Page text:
Recent trends in electric traction:
Magnetic levitation, maglev, or magnetic suspension is a method by which an object is suspended with no support other than magnetic fields. Magnetic pressure is used to counteract the effects of the gravitational and any other accelerations.
Earnshaw's theorem proves that using only static ferromagnetism it is impossible to stably levitate against gravity, but servomechanisms, the use of diamagnetic materials,superconduction, or systems involving eddy currents permit this to occur.
In some cases the lifting force is provided by magnetic support levitation, but there is a mechanical bearing little load that provides stability. This is termed pseudo-levitation.
Magnetic levitation is used for maglev trains, magnetic bearings and for product display purposes.
With a small amount of mechanical constraint for stability, pseudo-levitation is relatively straightforwardly achieved.
If two magnets are mechanically constrained along a single vertical axis, for example, and arranged to repel each other strongly, this will act to levitate one of the magnets above the other.
Another geometry is where the magnets are attracted, but constrained from touching by a tensile member, such as a string or cable.
Another example is the Zippe-type centrifuge where a cylinder is suspended under an attractive magnet, and stabilized by a needle bearing from below.
Diamagnetism is the property of an object which causes it to create a magnetic field in opposition to an externally applied magnetic field, thus causing a repulsive effect. Specifically, an external magnetic field alters the orbital velocity of electrons around their nuclei, thus changing the magnetic dipole moment. According to Lenz's law, this opposes the external field.Diamagnets are materials with a magnetic permeability less than μ0 (a relative permeability less than 1). Consequently, diamagnetism is a form of magnetism that is only exhibited by a substance in the presence of an externally applied magnetic field. It is generally quite a weak effect in most materials, although superconductors exhibit a strong effect. Diamagnetic materials cause lines of magnetic flux to curve away from the material, and superconductors can exclude them completely (except for a very thin layer at the surface).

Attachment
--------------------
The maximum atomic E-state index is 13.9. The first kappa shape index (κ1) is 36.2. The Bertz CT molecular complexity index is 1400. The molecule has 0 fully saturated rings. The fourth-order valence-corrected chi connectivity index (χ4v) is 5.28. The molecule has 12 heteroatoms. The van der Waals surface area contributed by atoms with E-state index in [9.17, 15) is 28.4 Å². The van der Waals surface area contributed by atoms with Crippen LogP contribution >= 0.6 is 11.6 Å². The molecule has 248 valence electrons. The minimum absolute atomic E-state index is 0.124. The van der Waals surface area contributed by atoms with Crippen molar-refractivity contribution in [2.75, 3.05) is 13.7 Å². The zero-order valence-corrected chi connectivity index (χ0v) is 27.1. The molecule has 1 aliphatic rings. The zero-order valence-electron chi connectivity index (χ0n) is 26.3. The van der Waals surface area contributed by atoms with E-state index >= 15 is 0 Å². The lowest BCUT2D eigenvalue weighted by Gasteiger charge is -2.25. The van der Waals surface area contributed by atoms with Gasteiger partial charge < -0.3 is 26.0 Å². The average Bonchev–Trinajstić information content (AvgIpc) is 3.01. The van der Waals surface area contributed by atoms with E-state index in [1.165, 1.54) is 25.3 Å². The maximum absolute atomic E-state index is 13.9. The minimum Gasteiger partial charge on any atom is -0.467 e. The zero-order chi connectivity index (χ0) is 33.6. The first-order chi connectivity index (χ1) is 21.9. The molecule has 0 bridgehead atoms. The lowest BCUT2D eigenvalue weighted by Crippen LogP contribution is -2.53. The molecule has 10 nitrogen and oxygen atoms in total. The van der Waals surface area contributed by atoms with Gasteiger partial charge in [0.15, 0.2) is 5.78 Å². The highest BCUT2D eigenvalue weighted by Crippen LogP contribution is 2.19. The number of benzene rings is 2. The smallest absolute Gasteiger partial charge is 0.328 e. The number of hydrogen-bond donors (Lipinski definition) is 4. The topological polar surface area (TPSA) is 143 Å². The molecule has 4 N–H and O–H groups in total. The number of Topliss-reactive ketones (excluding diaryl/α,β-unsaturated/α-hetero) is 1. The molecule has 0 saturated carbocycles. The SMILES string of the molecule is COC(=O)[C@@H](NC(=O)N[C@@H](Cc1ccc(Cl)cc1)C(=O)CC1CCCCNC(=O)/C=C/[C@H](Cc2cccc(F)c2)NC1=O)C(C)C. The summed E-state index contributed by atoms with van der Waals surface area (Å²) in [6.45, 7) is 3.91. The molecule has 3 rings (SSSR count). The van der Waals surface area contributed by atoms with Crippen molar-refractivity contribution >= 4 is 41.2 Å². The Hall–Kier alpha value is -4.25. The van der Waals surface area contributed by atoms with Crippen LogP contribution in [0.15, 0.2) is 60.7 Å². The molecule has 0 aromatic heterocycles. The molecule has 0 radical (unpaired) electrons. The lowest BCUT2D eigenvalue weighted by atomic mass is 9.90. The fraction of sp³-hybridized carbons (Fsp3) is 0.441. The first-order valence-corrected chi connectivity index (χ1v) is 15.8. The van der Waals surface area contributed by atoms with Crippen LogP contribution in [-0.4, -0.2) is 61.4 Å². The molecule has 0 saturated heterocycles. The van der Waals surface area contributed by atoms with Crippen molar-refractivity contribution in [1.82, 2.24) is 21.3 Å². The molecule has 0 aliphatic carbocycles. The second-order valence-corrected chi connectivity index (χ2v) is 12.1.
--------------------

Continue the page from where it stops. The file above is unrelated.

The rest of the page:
A substance that is diamagnetic repels a magnetic field. All materials have diamagnetic properties, but the effect is very weak, and is usually overcome by the object's paramagnetic or ferromagnetic properties, which act in the opposite manner. Any material in which the diamagnetic component is strongest will be repelled by a magnet.
Earnshaw’s theorem does not apply to diamagnets. These behave in the opposite manner to normal magnets owing to their relative permeability of μr < 1 (i.e. negative magnetic susceptibility).
Diamagnetic levitation can be used to levitate very light pieces of pyrolytic graphite or bismuth above a moderately strong permanent magnet. As water is predominantly diamagnetic, this technique has been used to levitate water droplets and even live animals, such as a grasshopper, frog and a mouse. However, the magnetic fields required for this are very high, typically in the range of 16 teslas, and therefore create significant problems if ferromagnetic materials are nearby.